WAITRESS – Theatre Royal Plymouth


21 March 2022

2**

Based on a film of the same name, the stage musical version of ‘WAITRESS’ has something of a higher profile than its source material . When it appeared in London’s West End the run was curtailed by the Covid pandemic. With music and lyrics by Sara Bareilles and a book by Jessie Nelson, this tale of a waitress, with a penchant for pie-baking, in a bad marriage has gathered quite a following. I know not why.

Slickly designed and put together the show has a target audience, which I realise I am not one of. This is a flawed production of a flawed show. ‘Waitress’ doesn’t quite know what it wants to be; lurching from the deadly serious to the inane and whimsical, it cannot nail its colours to the mast. At one moment we are appalled by the domestic abuse suffered by the central character, Jenna, and then having hysterics at the extra-marital antics of almost everyone. I say we…. I didn’t laugh once.

Jenna has a background, we know something of her, however sketchy, and her story is three-dimensional for the most part. The problem lies in the two-dimensional characters around her. So, her husband (Earl) is a thug – that’s all we know about him. He is bad. Full stop. Her friends at the pie shop are ‘Loud and brassy’ (Becky) and ‘Meek and ditsy’ (Dawn) – standard characters. The pie shop boss (Cal) is all mouth, but with a soft interior. Dawn’s boyfriend (Ogie) is ‘on the spectrum’ and, therefore, a funny chap. All seem to be obsessed with sex. The writing is one-dimensional and derivative. We know exactly where the story will end up and as often as the irritating voice-over says ‘Sugar’, so the show is drenched in the stuff.

Musically, there is little to excite and the songs don’t really get the heart racing or the toe tapping; not helped by the very poor sound balancing which rendered many of the lyrics inaudible; I am sure the writer would rather they were heard. Sound quality was also poor – when Chelsea Halfpenny, as Jenna, hit her top notes in ‘She Used To Be Mine’, I felt like shards of glass were piercing my ear drums. It is not good enough.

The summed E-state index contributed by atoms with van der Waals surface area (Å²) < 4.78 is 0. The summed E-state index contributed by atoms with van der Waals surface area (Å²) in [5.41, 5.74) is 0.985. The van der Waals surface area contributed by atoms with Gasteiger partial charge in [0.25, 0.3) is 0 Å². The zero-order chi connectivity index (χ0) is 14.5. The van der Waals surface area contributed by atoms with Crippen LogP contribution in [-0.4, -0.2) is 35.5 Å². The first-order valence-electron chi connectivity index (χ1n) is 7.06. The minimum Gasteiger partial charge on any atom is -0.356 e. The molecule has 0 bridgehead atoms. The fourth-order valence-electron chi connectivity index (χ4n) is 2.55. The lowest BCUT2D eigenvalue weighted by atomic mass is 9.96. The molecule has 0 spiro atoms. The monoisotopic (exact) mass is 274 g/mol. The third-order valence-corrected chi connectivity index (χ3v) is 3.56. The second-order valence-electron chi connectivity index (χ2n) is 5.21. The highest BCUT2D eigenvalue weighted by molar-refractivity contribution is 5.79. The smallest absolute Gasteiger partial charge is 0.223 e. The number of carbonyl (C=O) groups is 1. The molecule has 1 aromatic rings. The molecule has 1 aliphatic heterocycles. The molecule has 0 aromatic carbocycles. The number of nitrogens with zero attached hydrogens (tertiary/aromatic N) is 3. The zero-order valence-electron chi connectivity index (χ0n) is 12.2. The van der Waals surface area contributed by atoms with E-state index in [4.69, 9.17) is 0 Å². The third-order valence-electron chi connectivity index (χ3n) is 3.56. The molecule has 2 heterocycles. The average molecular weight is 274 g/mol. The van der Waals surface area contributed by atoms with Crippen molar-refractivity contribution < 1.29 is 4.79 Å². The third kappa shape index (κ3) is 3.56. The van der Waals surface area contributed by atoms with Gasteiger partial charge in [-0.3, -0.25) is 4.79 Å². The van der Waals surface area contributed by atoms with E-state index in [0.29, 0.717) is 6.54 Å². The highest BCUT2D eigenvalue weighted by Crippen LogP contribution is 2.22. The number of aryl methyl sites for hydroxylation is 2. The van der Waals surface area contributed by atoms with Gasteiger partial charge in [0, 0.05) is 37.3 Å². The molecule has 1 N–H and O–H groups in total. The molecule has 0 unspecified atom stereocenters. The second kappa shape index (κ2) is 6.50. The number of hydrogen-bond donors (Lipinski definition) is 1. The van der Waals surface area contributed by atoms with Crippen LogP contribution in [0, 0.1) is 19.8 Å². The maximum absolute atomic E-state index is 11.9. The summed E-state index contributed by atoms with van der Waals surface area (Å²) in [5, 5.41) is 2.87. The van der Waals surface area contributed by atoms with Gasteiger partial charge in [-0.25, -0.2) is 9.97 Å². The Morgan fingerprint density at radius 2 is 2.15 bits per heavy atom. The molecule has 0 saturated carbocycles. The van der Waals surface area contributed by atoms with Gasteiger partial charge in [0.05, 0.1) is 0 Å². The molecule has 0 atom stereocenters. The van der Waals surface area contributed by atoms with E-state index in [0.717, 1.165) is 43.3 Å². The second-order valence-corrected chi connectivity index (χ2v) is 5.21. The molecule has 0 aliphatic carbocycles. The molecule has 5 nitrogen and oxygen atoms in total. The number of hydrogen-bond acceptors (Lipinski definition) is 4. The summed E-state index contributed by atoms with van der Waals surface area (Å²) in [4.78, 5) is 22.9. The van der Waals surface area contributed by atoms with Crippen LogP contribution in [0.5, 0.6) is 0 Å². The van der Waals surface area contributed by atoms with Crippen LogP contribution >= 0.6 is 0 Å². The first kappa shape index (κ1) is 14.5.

The on-stage band play well under the direction of Ellen Campbell, but the score does nothing for me.

Chelsea Halfpenny is suited to her role and clearly can sing well. Matt Jay-Willis’s accent sends his voice into his boots; he speaks his lines so softly he has clearly forgotten there are a few hundred people trying to listen to what he says. The cardboard characters are performed well for what they are; Michael Starke stands out, squeezing every ounce of character out of Joe – he also performs the best song in the show.

The ensemble are offered the chance to dance in their chairs, wave their arms and indulge in some pieography at times – it is intensely annoying and I saw little point in them being on stage.

Reader, I didn’t like the show. I will not deny, however, that  it is performed with the best intentions and generally pretty well. Production values – apart from the aforementioned – are good and if you like undemanding, ‘rom-com’-type shows, then this may be for you. It left me as cold as leftover pie.


CAST & CREATIVES

JENNA – CHELSEA HALFPENNY

CAL – CHRISTOPHER D HUNT

BECKY – SANDRA MARVIN

DAWN – EVELYN HOSKINS

JOE – MICHAEL STARKE

EARL – TAMLYN HENDERSON

DR POMATTER – MATT JAY-WILLIS

NURSE NORMA – SCARLET GABRIEL

OGIE – GEORGE CRAWFORD

LULU – URSULA BILLING, BEATRIX WILDE

ENSEMBLE – MONIQUE ASHE-PALMER, AMELIA ATHERTON, AIMEE FISHER, NATHANAEL LANDSKRONER, BEN MORRIS, BRIAN ROLAND


MUSIC & LYRICS – SARA BAREILLES

BOOK – JESSIE NELSON

DIRECTOR – DIANE PAULUS

CHOREOGRAPHY – LORIN LATARRO

SET DESIGN – SCOTT PASK

COSTUME DESIGN – SUTTIART ANNE LARLARB

LIGHTING DESIGN – KEN BILLINGTON

SOUND DESIGN – JONATHAN DEANS

MUSICAL DIRECTOR – ELLEN CAMPBELL

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